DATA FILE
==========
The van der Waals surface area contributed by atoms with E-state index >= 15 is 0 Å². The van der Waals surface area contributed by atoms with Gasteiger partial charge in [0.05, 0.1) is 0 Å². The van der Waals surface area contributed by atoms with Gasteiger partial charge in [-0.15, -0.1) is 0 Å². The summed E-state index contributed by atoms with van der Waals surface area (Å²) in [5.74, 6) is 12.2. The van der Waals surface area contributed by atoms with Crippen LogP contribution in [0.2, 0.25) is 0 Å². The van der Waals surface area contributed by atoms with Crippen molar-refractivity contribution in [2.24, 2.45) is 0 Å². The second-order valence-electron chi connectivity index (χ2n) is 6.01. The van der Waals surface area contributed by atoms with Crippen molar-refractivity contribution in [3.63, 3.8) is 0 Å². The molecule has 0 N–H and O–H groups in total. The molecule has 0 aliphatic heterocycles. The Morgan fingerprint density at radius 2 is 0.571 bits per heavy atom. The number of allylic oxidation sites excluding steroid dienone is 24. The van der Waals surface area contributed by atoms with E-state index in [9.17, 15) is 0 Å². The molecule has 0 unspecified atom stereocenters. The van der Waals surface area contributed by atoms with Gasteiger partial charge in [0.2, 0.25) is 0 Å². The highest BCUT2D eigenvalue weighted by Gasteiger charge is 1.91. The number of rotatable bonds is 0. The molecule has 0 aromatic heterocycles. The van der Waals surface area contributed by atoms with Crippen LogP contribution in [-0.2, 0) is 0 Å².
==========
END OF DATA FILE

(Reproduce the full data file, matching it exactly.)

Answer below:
The van der Waals surface area contributed by atoms with E-state index >= 15 is 0 Å². The van der Waals surface area contributed by atoms with Gasteiger partial charge in [0.05, 0.1) is 0 Å². The van der Waals surface area contributed by atoms with Gasteiger partial charge in [-0.15, -0.1) is 0 Å². The summed E-state index contributed by atoms with van der Waals surface area (Å²) in [5.74, 6) is 12.2. The van der Waals surface area contributed by atoms with Crippen LogP contribution in [0.2, 0.25) is 0 Å². The van der Waals surface area contributed by atoms with Crippen molar-refractivity contribution in [2.24, 2.45) is 0 Å². The second-order valence-electron chi connectivity index (χ2n) is 6.01. The van der Waals surface area contributed by atoms with Crippen molar-refractivity contribution in [3.63, 3.8) is 0 Å². The molecule has 0 N–H and O–H groups in total. The molecule has 0 aliphatic heterocycles. The Morgan fingerprint density at radius 2 is 0.571 bits per heavy atom. The number of allylic oxidation sites excluding steroid dienone is 24. The van der Waals surface area contributed by atoms with E-state index in [9.17, 15) is 0 Å². The molecule has 0 unspecified atom stereocenters. The van der Waals surface area contributed by atoms with Gasteiger partial charge in [0.2, 0.25) is 0 Å². The highest BCUT2D eigenvalue weighted by Gasteiger charge is 1.91. The number of rotatable bonds is 0. The molecule has 0 aromatic heterocycles. The van der Waals surface area contributed by atoms with Crippen LogP contribution in [-0.2, 0) is 0 Å².